using gigolo for all your network mounting needs

Image via Wikipedia

Have you ever thought that there should be one central location or application to connect to all you required servers with whichever protocol. If you did, the you wishes are granted.

Name       : gigolo
Arch       : i686
Version    : 0.4.0
Release    : 1.fc12
Size       : 443 k
Repo       : installed
From repo  : updates
Summary    : GIO/GVFS management application
URL        :
License    : GPLv2
Description: A frontend to easily manage connections to remote filesystems using GIO/GVFS.
           : It allows you to quickly connect/mount a remote filesystem and manage
           : bookmarks of such.

With gogolo you can mount FTP, WebDAV, obex, SSH, Windows Share(Samba) and others. You can use bookmarks too. What else do we need?


Short Information about loaded kernel modules

There are couple of ways you can find the information on the loadable kernel modules. All these would always involve calling lsmod to get the loaded kernel modules and then calling modinfo to get the info on the loaded modules. I will show you with examples:

$ lsmod
Module                  Size  Used by
cdc_acm                19616  0
vfat                    8744  9
fat                    41836  1 vfat

The above output is for the list of the modules loaded on the kernel.

$ modinfo vfat

filename:       /lib/modules/
author:         Gordon Chaffee
description:    VFAT filesystem support
license:        GPL
srcversion:     48F6DF1D674F0E1325466C9
depends:        fat
vermagic: SMP mod_unload 686

modinfo will list the filename, authour and other related info for the modules. So if you wanted to get the info for all the modules, then the easiest way would be to do :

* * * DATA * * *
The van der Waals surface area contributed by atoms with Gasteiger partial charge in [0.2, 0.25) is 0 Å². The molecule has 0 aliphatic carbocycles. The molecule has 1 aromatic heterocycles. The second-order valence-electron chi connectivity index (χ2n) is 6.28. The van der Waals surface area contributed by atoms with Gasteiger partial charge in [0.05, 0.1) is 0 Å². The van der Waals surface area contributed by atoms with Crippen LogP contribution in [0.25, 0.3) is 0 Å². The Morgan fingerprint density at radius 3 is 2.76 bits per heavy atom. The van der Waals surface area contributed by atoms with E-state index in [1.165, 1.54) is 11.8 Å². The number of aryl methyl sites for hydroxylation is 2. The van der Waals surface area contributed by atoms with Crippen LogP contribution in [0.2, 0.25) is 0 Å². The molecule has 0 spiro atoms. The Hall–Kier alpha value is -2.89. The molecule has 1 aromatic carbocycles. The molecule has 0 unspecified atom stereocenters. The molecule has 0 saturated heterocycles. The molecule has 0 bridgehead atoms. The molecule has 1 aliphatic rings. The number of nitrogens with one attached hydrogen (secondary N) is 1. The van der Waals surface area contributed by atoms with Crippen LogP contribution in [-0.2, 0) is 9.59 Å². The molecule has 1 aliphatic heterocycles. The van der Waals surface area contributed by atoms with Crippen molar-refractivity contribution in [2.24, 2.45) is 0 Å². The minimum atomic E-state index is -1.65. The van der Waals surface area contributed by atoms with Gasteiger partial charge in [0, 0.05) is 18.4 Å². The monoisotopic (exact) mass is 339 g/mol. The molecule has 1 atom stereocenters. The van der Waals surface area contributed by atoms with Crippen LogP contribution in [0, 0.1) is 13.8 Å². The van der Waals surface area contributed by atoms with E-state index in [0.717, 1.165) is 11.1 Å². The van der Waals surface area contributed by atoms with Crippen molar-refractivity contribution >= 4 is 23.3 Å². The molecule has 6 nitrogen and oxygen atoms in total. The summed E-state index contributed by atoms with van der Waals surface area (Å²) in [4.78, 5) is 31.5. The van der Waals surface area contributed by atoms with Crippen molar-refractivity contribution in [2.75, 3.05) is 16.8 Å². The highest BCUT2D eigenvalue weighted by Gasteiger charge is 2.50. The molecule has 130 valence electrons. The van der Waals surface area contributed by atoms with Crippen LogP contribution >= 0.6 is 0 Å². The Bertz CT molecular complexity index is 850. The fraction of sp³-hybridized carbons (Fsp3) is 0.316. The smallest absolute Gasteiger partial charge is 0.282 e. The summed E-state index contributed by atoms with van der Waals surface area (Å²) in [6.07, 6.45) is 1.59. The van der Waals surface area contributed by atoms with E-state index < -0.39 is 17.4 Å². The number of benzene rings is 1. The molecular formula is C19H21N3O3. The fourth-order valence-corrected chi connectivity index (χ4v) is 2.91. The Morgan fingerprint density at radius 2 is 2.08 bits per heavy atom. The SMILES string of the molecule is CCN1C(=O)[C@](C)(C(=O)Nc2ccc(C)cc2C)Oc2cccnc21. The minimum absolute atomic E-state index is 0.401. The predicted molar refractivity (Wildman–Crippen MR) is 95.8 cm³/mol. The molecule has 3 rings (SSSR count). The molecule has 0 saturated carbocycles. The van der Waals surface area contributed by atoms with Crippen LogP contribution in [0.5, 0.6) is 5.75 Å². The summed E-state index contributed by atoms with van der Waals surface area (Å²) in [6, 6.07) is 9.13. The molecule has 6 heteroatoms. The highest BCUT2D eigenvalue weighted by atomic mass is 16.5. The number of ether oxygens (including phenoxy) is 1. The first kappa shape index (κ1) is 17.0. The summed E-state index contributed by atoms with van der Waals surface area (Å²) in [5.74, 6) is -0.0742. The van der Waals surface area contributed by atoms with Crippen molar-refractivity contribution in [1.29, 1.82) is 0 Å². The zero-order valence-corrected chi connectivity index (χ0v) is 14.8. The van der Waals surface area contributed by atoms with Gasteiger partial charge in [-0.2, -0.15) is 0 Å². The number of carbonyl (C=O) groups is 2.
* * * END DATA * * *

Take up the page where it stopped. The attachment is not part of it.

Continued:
lsmod|xargs modinfo

But as you can see, this will list all the info on  the module, which is not really required. So there were couple of posts on commandlinefu, that takes care of displaying only the required information, viz. filename, authour and dependency. Here are the commands:

lsmod | sed \’1d\’ | cut -d\’ \’ -f1 | xargs modinfo | egrep \’^file|^desc|^dep\’ | sed -e\’/^dep/s/$/\\n/g\’

Quite raw method where we grep the required fields and susbstitute the end with newline for the last patter \":)\"

lsmod | sed -e \’1d\’ -e \’s/\\(\\([^ ]*\\) \\)\\{1\\}.*/\\2/\’ | xargs modinfo | sed -e \’/^dep/s/$/\\n/g\’ -e \’/^file/b\’ -e \’/^desc/b\’ -e \’/^dep/b\’ -e d

Quite same as above with only exception of using one sed command rather than egrep and sed.

modinfo $(cut -d\’ \’ -f1 /proc/modules) | sed \’/^dep/s/$/\\n/; /^file\\|^desc\\|^dep/!d\’

Directly using the modinfo commands without xargs and passing the arguments with cut command and then using sed to display only the required fields.

awk \'{print $1}\’ \”/proc/modules\” | xargs modinfo | awk \’/^(filename|desc|depends)/\’

using awk to check the /proc/modules and then displaying the fields with awk